The Bipartisan Scandal of U.S. Corporate Welfare

October 8, 1996 • Commentary
Distributed by Copey News Service.

When President Bill Clinton and GOP nominee Robert Dole take to the debate stage again, they should be called to account for one of Washington’s great bipartisan scandals: corporate welfare. While the two candidates preach fiscal frugality and deficit reduction, their parties continue Washington’s time‐​honored practice of subsidizing business.

When the GOP took control of Congress in 1994, the new majority promised to change the way Washington worked. It would cut wasteful spending and eliminate unnecessary agencies.

But not, it turns out, business subsidies. For instance, over the past decade the Agriculture Department’s Market Access Program (MAP) has provided roughly $1 billion to promote the export of goods produced by agribusiness. Impecunious enterprises, such as Jim Beam, Campbell’s, Gallo, McDonald’s, Pillsbury, Ralston Purina, Welch’s and the Wine Institute have ended up on the federal dole. Some freshmen GOP members attempted to put corporate subsidies on the budget‐​cutting block along with traditional welfare programs for the poor: The majority responded by increasing MAP outlays by $14.5 million annually.

Nor is MAP the only corporate welfare in the federal budget. To the contrary, Uncle Sam spends $75 billion, roughly half the current deficit, on 125 different programs that directly enrich business. To these the supposedly radical Congress made only modest reductions.

“Of the $19.5 billion budgeted for the 35 least defensible programs, Congress cut just $2.8 billion in 1996,” or about 15 percent, report Cato Institute analysts Stephen Moore and Dean Stansel.

But the GOP Congress is not the only culprit. Clinton actually proposed increasing spending on these programs, and vetoed Republican budget bills last year because, he argued, the GOP was cutting corporate largesse too much.

Business subsidies should be slashed as a matter of basic priorities. Deficits continue to accumulate at $150 billion a year, and, unless further cuts are made, will soon start rising again. Policy‐​makers need to eliminate every low priority program, and outlays benefiting some of the largest and most profitable usinesses in America should be considered the very lowest priority. There is a more fundamental principle at stake, however. It simply isn’t right to take money from average taxpayers to enhance business profits. Put bluntly: Gallo should pay to promote its own products. The role of government is to serve critical common goals that can’t be achieved privately, not to redistribute wealth among private parties based on the size of their campaign contributions.

The fact that major corporations don’t have to pay their own way, and instead are able to enlist legislators to mulct common citizens — and businesses with more modest Washington connections — deforms the entire political system. It is the availability of hundreds of billions of dollars in taxpayer loot that has encouraged the creation of PACs and consequent flow of special interest money into politics. Companies such as Archer Daniels Midland buy access to politicians in both parties, access lacked by the people who pay the bill. The only effective way to “clean up” politics is to eliminate the benefits up for auction, not rerig the political game.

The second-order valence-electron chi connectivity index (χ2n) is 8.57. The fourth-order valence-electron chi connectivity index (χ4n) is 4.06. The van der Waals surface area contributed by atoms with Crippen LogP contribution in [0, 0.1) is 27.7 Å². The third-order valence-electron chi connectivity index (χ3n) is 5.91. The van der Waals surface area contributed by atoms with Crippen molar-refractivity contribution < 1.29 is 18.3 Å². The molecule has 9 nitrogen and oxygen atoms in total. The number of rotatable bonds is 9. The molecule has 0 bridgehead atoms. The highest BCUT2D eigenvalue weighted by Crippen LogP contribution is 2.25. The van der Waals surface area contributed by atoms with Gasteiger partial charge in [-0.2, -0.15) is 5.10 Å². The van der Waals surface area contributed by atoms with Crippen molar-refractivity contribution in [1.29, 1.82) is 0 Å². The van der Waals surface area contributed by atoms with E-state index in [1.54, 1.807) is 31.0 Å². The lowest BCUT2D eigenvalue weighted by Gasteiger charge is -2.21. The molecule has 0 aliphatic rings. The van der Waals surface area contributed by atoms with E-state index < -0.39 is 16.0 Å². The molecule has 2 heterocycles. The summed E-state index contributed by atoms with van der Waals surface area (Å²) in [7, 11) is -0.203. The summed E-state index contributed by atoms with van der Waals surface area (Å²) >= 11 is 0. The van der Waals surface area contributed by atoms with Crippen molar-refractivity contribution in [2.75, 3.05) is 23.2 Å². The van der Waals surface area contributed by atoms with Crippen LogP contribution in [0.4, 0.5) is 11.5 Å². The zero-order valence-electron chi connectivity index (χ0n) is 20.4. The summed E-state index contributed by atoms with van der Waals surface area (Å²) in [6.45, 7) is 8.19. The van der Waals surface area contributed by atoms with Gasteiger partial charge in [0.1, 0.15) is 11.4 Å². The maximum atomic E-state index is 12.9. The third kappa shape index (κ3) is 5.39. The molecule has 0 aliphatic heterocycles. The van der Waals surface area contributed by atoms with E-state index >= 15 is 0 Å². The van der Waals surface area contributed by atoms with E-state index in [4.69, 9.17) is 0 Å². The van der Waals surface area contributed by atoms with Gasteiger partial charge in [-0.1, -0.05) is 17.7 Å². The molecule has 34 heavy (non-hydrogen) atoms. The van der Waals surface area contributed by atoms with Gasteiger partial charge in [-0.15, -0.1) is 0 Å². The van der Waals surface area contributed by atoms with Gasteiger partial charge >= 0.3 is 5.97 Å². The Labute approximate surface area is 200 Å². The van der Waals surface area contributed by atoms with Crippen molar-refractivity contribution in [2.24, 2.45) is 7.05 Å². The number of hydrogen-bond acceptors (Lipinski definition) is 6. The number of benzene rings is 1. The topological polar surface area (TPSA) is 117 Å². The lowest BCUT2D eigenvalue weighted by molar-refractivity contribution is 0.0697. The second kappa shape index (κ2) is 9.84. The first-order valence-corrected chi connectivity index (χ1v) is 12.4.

Of course, advocates of corporate welfare rarely admit that their goal is self‐​enrichment. Rather, they argue that the programs generate countervailing benefits — usually jobs. After all, if McDonald’s sells more hamburgers overseas, it employs more people at home. But federal spending is not free. Money given to Archer Daniels Midland, Boeing, General Electric, IBM and Ralston Purina is taken from people and enterprises across America. This reduces their purchases, investments, and other economic activities — and thus the number of jobs created. There ain’t no such thing as a free lunch, goes the saying, and no where does it apply with more force than to corporate welfare.

Congress and the president should begin killing programs designed to enrich business. They should take the ax to the Departments of Agriculture and Commerce, which do little more than dole out cash to business. Policy‐​makers should hack away at the generous corporate subsidies buried in the Departments of Defense, Energy, Interior and Transportation. And take a wrecking ball to independent agencies, such as the Export‐​Import Bank and Overseas Private Investment Corp., with no function other than transferring taxpayers’ wealth to business.

The federal budget has long been filled with waste. But few expenditures are more obnoxious that those for corporate welfare. Democrats and Republicans alike should be able to agree on one thing — government should not mulct taxpayers to enrich business interests. If Congress and the president won’t cut this kind of abusive spending, what programs will they kill?

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